is that roman scientifique existed at all between the eighteenth century and the 1930s, and that it was sometimes done well—with authentic genius in its finest examples, along with a necessary hint of madness—and that even in its tawdriest examples there is very often a valuable spark of self-contradictory enlightenment, which makes them worthwhile in spite of their camouflage and their frequent capitulations to the deadly pattern of popular demand. (634)

This might suggest that readers’ caprice is most to blame for the genre’s diminishing returns over time, but Stableford reserves his strongest barbs for the “self-appointed members of the intelligentsia”—he means contemporary critics who dismiss roman scientifique as a lapsed experiment—who “hate science, because science is too difficult for minds that pride themselves on intelligence to grasp” (633). What those critics mistake in the genre, he argues, is its embrace of counter-intuitive, irresolutely skeptical thinking that, irreverently, (re)makes the world according to its rules and the devil take the hindmost of effortless storytelling.

The breakneck pace of Stableford’s translating, editing, and writing in recent years shows in production glitches of this and other of his Black Coat Press titles; Plurality includes a fair number of minor typographic and formatting errors. Another missed opportunity is the uneven quality of the book’s black and white illustrations of covers, title pages, and interior illustrations of the works discussed. Many of these images are obviously low-resolution scans of print originals, probably acquired from the Bibliothèque nationale de France’s Gallica online repository. (Stableford notes that Gallica, the Base de données francophone de l’imaginaire [Database of Francophone Literature of the Imagination] and similar archival web sites have opened access to numerous French sf titles that are impossible to find otherwise.)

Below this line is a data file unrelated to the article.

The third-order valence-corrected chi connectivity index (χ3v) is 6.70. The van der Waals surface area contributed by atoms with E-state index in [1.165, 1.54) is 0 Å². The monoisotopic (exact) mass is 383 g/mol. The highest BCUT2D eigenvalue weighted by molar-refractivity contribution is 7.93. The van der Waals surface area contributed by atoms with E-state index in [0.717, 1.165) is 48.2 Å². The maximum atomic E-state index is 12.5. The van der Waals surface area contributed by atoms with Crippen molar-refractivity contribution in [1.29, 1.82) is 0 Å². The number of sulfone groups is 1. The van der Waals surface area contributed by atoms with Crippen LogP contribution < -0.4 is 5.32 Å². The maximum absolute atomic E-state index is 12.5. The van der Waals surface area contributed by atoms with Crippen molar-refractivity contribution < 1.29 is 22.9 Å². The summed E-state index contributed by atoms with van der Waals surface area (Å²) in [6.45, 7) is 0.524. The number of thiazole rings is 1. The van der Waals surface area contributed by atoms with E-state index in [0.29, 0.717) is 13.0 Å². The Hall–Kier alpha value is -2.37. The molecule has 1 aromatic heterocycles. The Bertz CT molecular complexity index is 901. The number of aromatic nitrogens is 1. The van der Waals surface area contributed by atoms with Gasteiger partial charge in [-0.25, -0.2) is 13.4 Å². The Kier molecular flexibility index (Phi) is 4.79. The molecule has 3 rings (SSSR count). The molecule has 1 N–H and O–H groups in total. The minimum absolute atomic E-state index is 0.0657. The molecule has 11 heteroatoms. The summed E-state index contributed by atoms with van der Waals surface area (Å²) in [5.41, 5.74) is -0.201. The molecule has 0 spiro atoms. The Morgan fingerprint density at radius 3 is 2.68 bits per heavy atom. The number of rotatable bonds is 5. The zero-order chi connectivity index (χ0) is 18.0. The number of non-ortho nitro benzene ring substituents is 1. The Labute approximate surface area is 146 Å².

A lack of good-quality illustrations has long been a weakness of comprehensive critical reference works on sf, even as it is understood that the field’s graphic canon is uniquely deep, diverse, and of key importance to its development. (Of relevance here: the first great era of sf illustration begins in the nineteenth century during the rise of the roman scientifique.) An author or editor of a reference work faces the challenges of determining which illustrations to include, of finding fair copies of images not born digital, and of prohibitive expenses of image reproduction and permissions for works still in copyright; color reproduction is usually out of the question. Standard historical sf references often include no illustrations, even in chapters that discuss visual media. The few critical surveys that feature extensive illustrations and that are not of the coffee-table book variety—Brian Ash’s Visual Encyclopedia of Science Fiction (1983) and John Clute’s Science Fiction: The Illustrated Edition (1995), for example—sacrifice depth to wider treatments of multiple media; they are useful for their purposes but their critical analysis tends to be abbreviated. The first print edition of Nicholls, Clute, et al.’s Encyclopedia of Science Fiction (1972) included many illustrations. These were omitted from the second print edition for reasons of space and expense; the online third edition includes illustrations by way of a “Picture Gallery” cross-linked with the Encyclopedia’s text entries. The product of a pre-digital publishing regime, Pierre Versin’s Encyclopédie de l’utopie, des voyages extraordinaires et de la science fiction [Encyclopedia of Utopia, Extraordinary Voyages, and Science Fiction, 1972] is in this regard the model of the printed critical reference, copiously illustrated and ornamented with attractive and informative images. Guy Costes and Joseph Altaïrac’s Les Terres creuses: Bibliographie commentée des mondes souterrains imaginaires [Hollow Earths: Annotated Bibliography of Imaginary Underworlds, 2007], though produced digitally, is similarly handsomely illustrated. (Comparisons of Plurality to Versins and Costes and Altaïrac’s magisterial, unapologetically sui generis studies seem appropriate.) Plurality’s inclusion of images is an important corrective of a publishing orthodoxy that has distorted the image-textual history of sf, but it is unfortunate that many of the works discussed are unavailable in formats that can do justice to their rich visual allures.